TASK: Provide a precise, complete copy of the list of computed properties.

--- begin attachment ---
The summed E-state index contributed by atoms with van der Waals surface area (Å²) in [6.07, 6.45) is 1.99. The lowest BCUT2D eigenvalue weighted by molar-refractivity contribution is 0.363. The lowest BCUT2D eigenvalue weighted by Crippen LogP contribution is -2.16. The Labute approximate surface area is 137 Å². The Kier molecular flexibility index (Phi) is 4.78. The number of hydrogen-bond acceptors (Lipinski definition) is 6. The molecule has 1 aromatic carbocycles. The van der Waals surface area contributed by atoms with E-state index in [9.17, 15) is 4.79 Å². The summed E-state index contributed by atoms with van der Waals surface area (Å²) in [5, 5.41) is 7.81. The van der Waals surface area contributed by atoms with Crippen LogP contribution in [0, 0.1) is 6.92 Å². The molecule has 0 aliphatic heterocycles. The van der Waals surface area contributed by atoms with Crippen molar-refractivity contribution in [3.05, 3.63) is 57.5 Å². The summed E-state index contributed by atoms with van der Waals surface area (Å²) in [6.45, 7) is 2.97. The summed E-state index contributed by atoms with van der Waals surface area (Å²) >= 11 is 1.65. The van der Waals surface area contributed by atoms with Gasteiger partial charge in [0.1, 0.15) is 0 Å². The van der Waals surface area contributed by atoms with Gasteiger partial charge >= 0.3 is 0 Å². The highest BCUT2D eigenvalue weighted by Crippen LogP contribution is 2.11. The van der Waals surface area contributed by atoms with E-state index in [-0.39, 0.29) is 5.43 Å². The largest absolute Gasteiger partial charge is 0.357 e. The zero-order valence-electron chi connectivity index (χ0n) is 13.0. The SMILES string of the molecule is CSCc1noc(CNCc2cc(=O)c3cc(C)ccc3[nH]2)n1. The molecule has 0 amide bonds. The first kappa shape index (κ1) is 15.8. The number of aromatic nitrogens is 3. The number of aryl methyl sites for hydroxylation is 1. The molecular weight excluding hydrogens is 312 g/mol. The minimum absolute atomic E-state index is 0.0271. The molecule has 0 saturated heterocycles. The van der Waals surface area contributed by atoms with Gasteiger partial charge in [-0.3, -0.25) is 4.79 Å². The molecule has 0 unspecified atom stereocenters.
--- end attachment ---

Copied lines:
The summed E-state index contributed by atoms with van der Waals surface area (Å²) in [6.07, 6.45) is 1.99. The lowest BCUT2D eigenvalue weighted by molar-refractivity contribution is 0.363. The lowest BCUT2D eigenvalue weighted by Crippen LogP contribution is -2.16. The Labute approximate surface area is 137 Å². The Kier molecular flexibility index (Phi) is 4.78. The number of hydrogen-bond acceptors (Lipinski definition) is 6. The molecule has 1 aromatic carbocycles. The van der Waals surface area contributed by atoms with E-state index in [9.17, 15) is 4.79 Å². The summed E-state index contributed by atoms with van der Waals surface area (Å²) in [5, 5.41) is 7.81. The van der Waals surface area contributed by atoms with Crippen LogP contribution in [0, 0.1) is 6.92 Å². The molecule has 0 aliphatic heterocycles. The van der Waals surface area contributed by atoms with Crippen molar-refractivity contribution in [3.05, 3.63) is 57.5 Å². The summed E-state index contributed by atoms with van der Waals surface area (Å²) in [6.45, 7) is 2.97. The summed E-state index contributed by atoms with van der Waals surface area (Å²) >= 11 is 1.65. The van der Waals surface area contributed by atoms with Gasteiger partial charge in [0.1, 0.15) is 0 Å². The van der Waals surface area contributed by atoms with Gasteiger partial charge >= 0.3 is 0 Å². The highest BCUT2D eigenvalue weighted by Crippen LogP contribution is 2.11. The van der Waals surface area contributed by atoms with E-state index in [-0.39, 0.29) is 5.43 Å². The largest absolute Gasteiger partial charge is 0.357 e. The zero-order valence-electron chi connectivity index (χ0n) is 13.0. The SMILES string of the molecule is CSCc1noc(CNCc2cc(=O)c3cc(C)ccc3[nH]2)n1. The molecule has 0 amide bonds. The first kappa shape index (κ1) is 15.8. The number of aromatic nitrogens is 3. The number of aryl methyl sites for hydroxylation is 1. The molecular weight excluding hydrogens is 312 g/mol. The minimum absolute atomic E-state index is 0.0271. The molecule has 0 saturated heterocycles. The van der Waals surface area contributed by atoms with Gasteiger partial charge in [-0.3, -0.25) is 4.79 Å². The molecule has 0 unspecified atom stereocenters.